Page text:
Dr Dewan: Especially during COVID-19, this service is useful for the healthcare professionals and frontline workers to minimise the risk of infection by providing real time virtual care to the patients in remote as well as tier 2 and tier 3 districts where people have to travel to the metro cities to avail critical care services.

Till now how many patients could Cloudphysician and Springer Tele-ICUs cater to using tele ICU?

Dr Joshi: Cloudphysician has helped over 10,000 patients that total more than 26,000 patient bed days. Today Cloudphysician manages over 300 ICU beds across 20 hospitals in 8 states.t

Dr Dewan: CritICU has saved over 450 lives and treated above 5000 patients in past one year and has a network of over 550 Tele-ICU beds spread across 24 districts of India and four countries across the globe. Springer Tele-ICUs is also focused on training and skill development of critical care nurses and doctors and have trained over 10,000 doctors and nurses in critical care medicine.”

With which state governments have you partnered with? What is your experience working with the government?

Dr Joshi: Currently Cloudphysician is working with the Governments of Karnataka and Maharashtra. Additionally, Government institutions have been at the forefront of combating COVID-19 over the past several months. It is common knowledge that the healthcare delivery system as it existed was not equipped to handle the caseload of critically ill patients. Governments are acutely aware of this and have been very proactive in adopting innovative solutions such as these tele-ICU services to help address this gap. There are dynamic decision makers in these institutions who are openly embracing technology and working with us closely to ensure better outcomes to patients and safety of healthcare professionals in these times.

Dr Dewan: CritICU is in partnership with the Governments of Madhya Pradesh, Chhattisgarh, Haryana and Maharashtra and managing over 325 COVID-19 beds for the government.

You are catering to patients in remote areas. What are the challenges of working in remote locations with limited Internet facilities?

Dr Joshi: To make the tele-ICU model work, internet connectivity is must more than anything.  This can be a leased internet line with at least 20 mbps or a broadband with at least 50 mbps.  In India with government efforts towards Digital India, it has been found that India’s telecom/internet coverage is quite good and hospitals, even in remote areas, are able to get access to good internet. Other challenges of deploying solutions to remote areas include the hospital’s ability to attract, train and retain bedside healthcare personnel. While Cloudphysician does help with training the bedside team before we start providing services, attracting and retaining talent is largely in the hands of a hospital’s administration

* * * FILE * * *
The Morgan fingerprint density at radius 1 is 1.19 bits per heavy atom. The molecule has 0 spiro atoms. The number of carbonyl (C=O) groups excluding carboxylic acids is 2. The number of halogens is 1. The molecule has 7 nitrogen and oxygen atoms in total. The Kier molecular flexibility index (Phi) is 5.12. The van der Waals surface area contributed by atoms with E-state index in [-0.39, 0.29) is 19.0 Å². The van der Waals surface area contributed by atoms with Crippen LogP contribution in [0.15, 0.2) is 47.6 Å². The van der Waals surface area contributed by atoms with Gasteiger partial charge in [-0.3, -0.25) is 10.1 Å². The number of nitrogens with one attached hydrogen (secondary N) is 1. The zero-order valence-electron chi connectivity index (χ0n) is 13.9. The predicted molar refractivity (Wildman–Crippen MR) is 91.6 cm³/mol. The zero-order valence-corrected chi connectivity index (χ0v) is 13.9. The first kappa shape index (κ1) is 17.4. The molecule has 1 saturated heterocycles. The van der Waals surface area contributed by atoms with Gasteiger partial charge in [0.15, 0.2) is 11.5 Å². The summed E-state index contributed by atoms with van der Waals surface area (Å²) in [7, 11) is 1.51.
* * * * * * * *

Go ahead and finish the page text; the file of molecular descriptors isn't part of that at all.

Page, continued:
What should start-up companies as yours do to capitalise on the business opportunities?

 Dr Joshi: We are on a journey to bridge the gap between healthcare and accessibility in India and due to COVID-19 this gap is much clearer than ever. Furthermore we are developing pure technology solutions to address this problem keeping in mind the requirements and the capabilities of the caregivers in India who would be using them. Given the different resource background in India, customised solution are needed for critical care that enables access, quality and cost effectiveness suited for Indian hospitals and lowers the mortality rate in rural areas. Given the lack of critical care specialists in most parts of the country there are more companies that are working in the same space and providing customised solution to add on to the healthcare infrastructure of the county. With the help of ACT Grants, we are able to fasten this process and contribute towards the fight against COVID-19 and we are looking forward to a pan India reach patients do not have to travel to metro cities for ICU care.

Dr Dewan: Quality healthcare is required not just in metro cities but also in tier 2, tier 3 and rural and remote areas. Every life is precious and keeping this in mind we are working towards maximising the critical care landscape by empowering the intensivists and healthcare professional with our technology. ACT Grants is also working towards empowering the healthcare system India and by the grants provided by them we are doing our best to help hospitals deliver critical care for COVID-19 in various states.

We are tying up with various private as well as government hospitals with the main objective of lowering the morality rate due to COVID-19 and making ICU care accessible and affordable by safeguarding the frontline workers as well as the patients. Start-ups working with the similar goals to make an impact on the healthcare system by using technology and specialised services have scope to grow currently to fight this pandemic and streamline our healthcare delivery system